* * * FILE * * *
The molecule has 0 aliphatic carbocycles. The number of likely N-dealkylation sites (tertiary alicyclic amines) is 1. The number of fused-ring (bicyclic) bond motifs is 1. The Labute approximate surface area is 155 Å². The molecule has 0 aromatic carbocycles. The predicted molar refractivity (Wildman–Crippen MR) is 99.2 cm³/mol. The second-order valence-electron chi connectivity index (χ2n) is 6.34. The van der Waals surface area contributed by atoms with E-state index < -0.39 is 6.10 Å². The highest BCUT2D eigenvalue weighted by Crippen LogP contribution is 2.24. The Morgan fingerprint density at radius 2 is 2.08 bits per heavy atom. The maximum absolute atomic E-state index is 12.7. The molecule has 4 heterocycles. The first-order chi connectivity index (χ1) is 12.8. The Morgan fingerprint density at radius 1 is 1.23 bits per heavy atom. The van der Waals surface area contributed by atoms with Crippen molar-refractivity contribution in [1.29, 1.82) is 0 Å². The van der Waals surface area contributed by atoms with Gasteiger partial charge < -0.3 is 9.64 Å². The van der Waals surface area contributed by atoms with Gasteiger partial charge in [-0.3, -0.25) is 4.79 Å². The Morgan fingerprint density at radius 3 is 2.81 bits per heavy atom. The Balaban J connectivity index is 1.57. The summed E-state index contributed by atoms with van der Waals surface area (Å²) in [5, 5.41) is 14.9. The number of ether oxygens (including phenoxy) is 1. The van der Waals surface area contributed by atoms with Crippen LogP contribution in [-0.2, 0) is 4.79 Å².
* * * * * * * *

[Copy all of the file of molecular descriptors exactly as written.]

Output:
The molecule has 0 aliphatic carbocycles. The number of likely N-dealkylation sites (tertiary alicyclic amines) is 1. The number of fused-ring (bicyclic) bond motifs is 1. The Labute approximate surface area is 155 Å². The molecule has 0 aromatic carbocycles. The predicted molar refractivity (Wildman–Crippen MR) is 99.2 cm³/mol. The second-order valence-electron chi connectivity index (χ2n) is 6.34. The van der Waals surface area contributed by atoms with E-state index < -0.39 is 6.10 Å². The highest BCUT2D eigenvalue weighted by Crippen LogP contribution is 2.24. The Morgan fingerprint density at radius 2 is 2.08 bits per heavy atom. The maximum absolute atomic E-state index is 12.7. The molecule has 4 heterocycles. The first-order chi connectivity index (χ1) is 12.8. The Morgan fingerprint density at radius 1 is 1.23 bits per heavy atom. The van der Waals surface area contributed by atoms with Crippen molar-refractivity contribution in [1.29, 1.82) is 0 Å². The van der Waals surface area contributed by atoms with Gasteiger partial charge < -0.3 is 9.64 Å². The van der Waals surface area contributed by atoms with Gasteiger partial charge in [-0.3, -0.25) is 4.79 Å². The Morgan fingerprint density at radius 3 is 2.81 bits per heavy atom. The Balaban J connectivity index is 1.57. The summed E-state index contributed by atoms with van der Waals surface area (Å²) in [5, 5.41) is 14.9. The number of ether oxygens (including phenoxy) is 1. The van der Waals surface area contributed by atoms with Crippen LogP contribution in [-0.2, 0) is 4.79 Å².